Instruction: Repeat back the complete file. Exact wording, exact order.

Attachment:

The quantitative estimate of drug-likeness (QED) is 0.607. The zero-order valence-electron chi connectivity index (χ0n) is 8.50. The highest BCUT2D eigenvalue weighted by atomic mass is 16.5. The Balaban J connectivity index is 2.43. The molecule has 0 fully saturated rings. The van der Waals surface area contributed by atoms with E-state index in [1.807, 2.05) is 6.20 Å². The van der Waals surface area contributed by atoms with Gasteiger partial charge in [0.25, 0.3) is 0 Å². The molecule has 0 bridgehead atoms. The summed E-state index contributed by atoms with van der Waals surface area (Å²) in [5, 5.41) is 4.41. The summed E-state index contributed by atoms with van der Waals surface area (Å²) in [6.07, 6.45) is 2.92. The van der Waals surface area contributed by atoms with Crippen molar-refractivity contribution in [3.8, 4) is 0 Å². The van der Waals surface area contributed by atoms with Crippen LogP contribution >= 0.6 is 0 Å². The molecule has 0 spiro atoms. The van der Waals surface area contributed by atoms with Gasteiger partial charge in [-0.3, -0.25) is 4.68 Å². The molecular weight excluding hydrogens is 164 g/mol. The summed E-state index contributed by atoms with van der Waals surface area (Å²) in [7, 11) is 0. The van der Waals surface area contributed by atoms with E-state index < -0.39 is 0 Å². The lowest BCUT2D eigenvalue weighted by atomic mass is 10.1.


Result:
The quantitative estimate of drug-likeness (QED) is 0.607. The zero-order valence-electron chi connectivity index (χ0n) is 8.50. The highest BCUT2D eigenvalue weighted by atomic mass is 16.5. The Balaban J connectivity index is 2.43. The molecule has 0 fully saturated rings. The van der Waals surface area contributed by atoms with E-state index in [1.807, 2.05) is 6.20 Å². The van der Waals surface area contributed by atoms with Gasteiger partial charge in [0.25, 0.3) is 0 Å². The molecule has 0 bridgehead atoms. The summed E-state index contributed by atoms with van der Waals surface area (Å²) in [5, 5.41) is 4.41. The summed E-state index contributed by atoms with van der Waals surface area (Å²) in [6.07, 6.45) is 2.92. The van der Waals surface area contributed by atoms with Crippen molar-refractivity contribution in [3.8, 4) is 0 Å². The van der Waals surface area contributed by atoms with Crippen LogP contribution >= 0.6 is 0 Å². The molecule has 0 spiro atoms. The van der Waals surface area contributed by atoms with Gasteiger partial charge in [-0.3, -0.25) is 4.68 Å². The molecular weight excluding hydrogens is 164 g/mol. The summed E-state index contributed by atoms with van der Waals surface area (Å²) in [7, 11) is 0. The van der Waals surface area contributed by atoms with E-state index < -0.39 is 0 Å². The lowest BCUT2D eigenvalue weighted by atomic mass is 10.1.